• Anti-incumbency is just an excuse to explain poor Governance. Incumbent governments will continue to be under severe scrutiny. However, if the government delivers on at least 50% of its promises and demonstrates its intent to deliver the rest, I think the floating non-core supporter will vote in the ruling party’s favour. (Core voters stick to their parties come what may). As per me, above all other factors, this is one in which BJP has demonstrated a clear edge over Congress. And hence it is able to retain states where it rules and Congress is unable to.
  • Post poll alliance is the biggest charade to afflict Indian democracy. I am not saying this with just Karnataka in mind but seeing what has happened in the past and recently in Goa, Manipur, J&K,… That you fight tooth and nail against each other before elections and then stitch up a post alliance to appropriate power is nothing but a sham! Before elections, 2 parties “come together” for an alliance. After elections, 2 parties “cobble up” an alliance! There is a world of difference in both! In India, now any 2 parties which may seem to be in loggerheads can come together if a situation arises for sharing power! Morality be damned and Ideology be condemned!
  • In India, “Whataboutery” just scaled new heights! “Whataboutery” which has largely been in the domain of party spokespersons trying to defend their positions day in and day out has now become common man’s defence against any argument. No argument/discussion is complete today without reference to “Whatabout that” or “Whatabout then”!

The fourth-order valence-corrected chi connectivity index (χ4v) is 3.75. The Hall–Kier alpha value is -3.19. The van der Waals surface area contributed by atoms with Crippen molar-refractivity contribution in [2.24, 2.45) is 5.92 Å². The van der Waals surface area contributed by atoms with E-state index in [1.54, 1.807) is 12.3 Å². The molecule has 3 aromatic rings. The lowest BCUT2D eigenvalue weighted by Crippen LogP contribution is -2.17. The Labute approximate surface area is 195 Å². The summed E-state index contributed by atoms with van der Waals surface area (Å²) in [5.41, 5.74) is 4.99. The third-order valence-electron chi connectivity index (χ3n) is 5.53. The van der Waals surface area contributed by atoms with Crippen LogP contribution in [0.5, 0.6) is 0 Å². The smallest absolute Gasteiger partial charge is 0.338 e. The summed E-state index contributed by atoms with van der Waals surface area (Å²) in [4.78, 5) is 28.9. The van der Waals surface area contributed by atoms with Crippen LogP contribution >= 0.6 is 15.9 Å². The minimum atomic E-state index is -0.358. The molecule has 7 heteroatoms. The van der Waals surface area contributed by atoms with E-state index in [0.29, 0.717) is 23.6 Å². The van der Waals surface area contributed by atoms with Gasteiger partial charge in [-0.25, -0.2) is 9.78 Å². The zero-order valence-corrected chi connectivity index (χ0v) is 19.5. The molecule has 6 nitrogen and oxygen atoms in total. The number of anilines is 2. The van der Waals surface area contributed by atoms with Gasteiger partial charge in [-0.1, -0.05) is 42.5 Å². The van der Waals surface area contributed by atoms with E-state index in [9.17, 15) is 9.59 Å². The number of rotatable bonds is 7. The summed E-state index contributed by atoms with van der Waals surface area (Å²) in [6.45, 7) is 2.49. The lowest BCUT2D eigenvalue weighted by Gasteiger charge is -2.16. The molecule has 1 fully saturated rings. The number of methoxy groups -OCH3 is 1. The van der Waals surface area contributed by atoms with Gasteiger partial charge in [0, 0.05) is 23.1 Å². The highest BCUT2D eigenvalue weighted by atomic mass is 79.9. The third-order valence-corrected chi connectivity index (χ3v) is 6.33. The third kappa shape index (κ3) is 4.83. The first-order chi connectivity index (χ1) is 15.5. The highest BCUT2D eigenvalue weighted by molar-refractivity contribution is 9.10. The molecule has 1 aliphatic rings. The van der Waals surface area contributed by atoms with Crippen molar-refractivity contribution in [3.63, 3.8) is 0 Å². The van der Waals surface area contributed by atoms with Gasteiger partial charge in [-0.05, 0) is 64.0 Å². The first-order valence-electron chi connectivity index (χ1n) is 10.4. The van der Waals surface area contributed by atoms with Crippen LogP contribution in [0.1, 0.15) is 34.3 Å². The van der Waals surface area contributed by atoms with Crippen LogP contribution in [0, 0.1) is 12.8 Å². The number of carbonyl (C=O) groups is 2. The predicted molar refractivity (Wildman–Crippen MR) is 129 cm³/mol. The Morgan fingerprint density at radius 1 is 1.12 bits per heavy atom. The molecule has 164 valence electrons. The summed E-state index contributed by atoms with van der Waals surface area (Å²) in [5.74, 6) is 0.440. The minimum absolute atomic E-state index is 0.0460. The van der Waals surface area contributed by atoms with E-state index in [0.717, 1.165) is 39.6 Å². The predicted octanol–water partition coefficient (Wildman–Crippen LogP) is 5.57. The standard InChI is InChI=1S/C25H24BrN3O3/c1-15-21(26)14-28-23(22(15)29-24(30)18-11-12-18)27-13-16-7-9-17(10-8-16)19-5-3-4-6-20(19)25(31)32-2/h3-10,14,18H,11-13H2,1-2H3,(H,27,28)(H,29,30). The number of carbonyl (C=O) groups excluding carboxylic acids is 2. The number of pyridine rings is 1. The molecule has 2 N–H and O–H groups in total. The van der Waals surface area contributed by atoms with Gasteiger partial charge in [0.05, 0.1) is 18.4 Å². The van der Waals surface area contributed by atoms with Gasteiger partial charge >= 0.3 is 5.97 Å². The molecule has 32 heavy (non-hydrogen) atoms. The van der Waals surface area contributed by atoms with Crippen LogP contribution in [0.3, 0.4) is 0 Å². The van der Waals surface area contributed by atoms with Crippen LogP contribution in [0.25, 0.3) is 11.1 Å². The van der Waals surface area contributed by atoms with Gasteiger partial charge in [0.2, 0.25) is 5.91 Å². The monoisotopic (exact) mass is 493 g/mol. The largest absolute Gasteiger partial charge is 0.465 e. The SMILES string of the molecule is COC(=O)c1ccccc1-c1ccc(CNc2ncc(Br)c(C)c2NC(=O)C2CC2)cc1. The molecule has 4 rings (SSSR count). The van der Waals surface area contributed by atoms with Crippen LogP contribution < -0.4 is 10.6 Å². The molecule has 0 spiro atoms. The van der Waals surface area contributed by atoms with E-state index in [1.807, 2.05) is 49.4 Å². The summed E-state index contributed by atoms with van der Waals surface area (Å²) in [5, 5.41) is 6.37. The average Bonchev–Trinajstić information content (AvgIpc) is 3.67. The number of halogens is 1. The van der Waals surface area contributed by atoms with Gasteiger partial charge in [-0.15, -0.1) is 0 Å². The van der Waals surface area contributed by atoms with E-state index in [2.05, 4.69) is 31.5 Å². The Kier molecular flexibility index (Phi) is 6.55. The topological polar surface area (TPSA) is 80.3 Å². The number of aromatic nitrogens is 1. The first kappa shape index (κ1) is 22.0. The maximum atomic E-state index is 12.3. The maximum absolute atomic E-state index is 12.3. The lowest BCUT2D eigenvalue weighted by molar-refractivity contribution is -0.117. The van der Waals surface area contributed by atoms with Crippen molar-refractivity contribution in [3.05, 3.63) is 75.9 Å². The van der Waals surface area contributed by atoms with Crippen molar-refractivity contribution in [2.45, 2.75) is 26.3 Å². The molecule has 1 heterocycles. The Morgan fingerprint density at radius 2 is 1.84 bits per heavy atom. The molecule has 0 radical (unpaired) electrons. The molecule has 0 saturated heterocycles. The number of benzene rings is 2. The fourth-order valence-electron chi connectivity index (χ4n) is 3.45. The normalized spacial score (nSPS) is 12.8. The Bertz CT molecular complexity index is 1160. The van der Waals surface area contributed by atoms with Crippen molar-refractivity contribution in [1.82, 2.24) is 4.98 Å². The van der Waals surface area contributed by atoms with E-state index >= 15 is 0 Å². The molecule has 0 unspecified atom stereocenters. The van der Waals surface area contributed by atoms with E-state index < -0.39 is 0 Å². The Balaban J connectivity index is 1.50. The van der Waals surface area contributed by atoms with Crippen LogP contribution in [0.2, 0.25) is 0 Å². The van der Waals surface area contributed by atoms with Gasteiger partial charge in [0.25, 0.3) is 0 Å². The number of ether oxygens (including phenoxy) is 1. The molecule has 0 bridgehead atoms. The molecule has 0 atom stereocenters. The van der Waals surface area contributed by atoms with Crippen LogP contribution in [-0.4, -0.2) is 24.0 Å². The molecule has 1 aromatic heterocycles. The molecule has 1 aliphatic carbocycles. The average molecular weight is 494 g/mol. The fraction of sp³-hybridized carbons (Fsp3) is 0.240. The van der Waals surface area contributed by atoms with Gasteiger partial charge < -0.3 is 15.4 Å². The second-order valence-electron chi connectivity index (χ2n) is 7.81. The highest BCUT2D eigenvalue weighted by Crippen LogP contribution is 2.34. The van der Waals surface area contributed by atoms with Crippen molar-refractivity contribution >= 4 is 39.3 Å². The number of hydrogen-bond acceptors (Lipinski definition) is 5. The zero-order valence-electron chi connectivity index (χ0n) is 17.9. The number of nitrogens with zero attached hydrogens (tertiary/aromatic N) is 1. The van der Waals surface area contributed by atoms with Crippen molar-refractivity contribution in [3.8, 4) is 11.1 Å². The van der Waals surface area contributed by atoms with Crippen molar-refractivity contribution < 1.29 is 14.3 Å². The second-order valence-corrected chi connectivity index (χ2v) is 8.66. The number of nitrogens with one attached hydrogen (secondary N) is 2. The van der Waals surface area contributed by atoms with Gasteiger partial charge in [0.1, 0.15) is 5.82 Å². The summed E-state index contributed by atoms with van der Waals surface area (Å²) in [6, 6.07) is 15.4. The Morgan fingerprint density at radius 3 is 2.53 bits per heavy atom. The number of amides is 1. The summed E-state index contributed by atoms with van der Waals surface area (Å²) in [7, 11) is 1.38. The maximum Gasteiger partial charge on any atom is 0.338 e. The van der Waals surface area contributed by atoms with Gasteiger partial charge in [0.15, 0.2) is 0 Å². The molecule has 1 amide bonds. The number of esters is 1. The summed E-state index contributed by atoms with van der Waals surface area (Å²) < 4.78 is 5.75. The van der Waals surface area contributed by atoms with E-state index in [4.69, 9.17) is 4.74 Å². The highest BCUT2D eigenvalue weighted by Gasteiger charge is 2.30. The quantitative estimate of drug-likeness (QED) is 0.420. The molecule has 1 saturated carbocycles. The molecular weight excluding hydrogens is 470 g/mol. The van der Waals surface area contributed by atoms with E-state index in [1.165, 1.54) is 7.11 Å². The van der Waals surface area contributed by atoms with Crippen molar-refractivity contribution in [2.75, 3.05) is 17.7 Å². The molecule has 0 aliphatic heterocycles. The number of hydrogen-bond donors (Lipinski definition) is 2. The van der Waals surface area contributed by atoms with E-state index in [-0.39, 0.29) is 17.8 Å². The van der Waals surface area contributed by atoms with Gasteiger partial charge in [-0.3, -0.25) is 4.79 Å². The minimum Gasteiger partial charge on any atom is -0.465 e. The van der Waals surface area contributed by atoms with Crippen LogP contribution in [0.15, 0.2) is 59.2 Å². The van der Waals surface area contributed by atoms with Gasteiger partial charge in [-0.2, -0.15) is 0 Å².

• For every precedent, there is an opposite precedent!

Karnataka Political League might have just ended. But the games parties play will continue. Bernard Shaw said politics is the last resort of scoundrels. These days, “Resorts” have become the 1st resort for politics!!!

Toon credit: Satish Acharya

Karnataka today, India tomorrow !!!

democracy-circus3In this election season, you cannot be blamed for mistaking the title of this post for a war cry of one of the National political parties say the Congress or the BJP. I.e. to capture Karnataka today and India soon after. After all, as Karnataka votes today for its destiny driver for the next 5 years (hopefully), the ball has been set rolling for a string of state elections to follow and then the final Loksabha election mid next year i.e. if the present dispensation lasts its full term. War cry of a party is last of my bother. But, loud cry I keep hearing of the Mango people is.

I cannot but avoid sympathizing with my Karnataka friends as they brave the hot may be not so hot sun and exercise their democratic right today. What is the choice they have?

• Do they again vote and bring back BJP – which made a royal mess of its maiden Southern venture?? 3 Chief Ministers in 5 years, rampant factionalism and infighting, the honour of making “Garden city” a pitiable “Garbage City” today, Corruption charges galore, No governance… have made BJP a party with No difference.

• Do the people of Karnataka repose their faith on Congress – which must take responsibility for the lack of basic infrastructure like roads,… even after ruling the state for more than 50 years since independence? Is there a leader in Congress in the state who can make it happen in the “IT” State?

• Or they throw their weight behind Janata Dal (Secular) helmed by Kumaraswamy Gowda an Ex- Chief Minister himself. If Bangalore is sick and languishing at the bottom of the economic growth table, this secular party has to take fair share of the blame.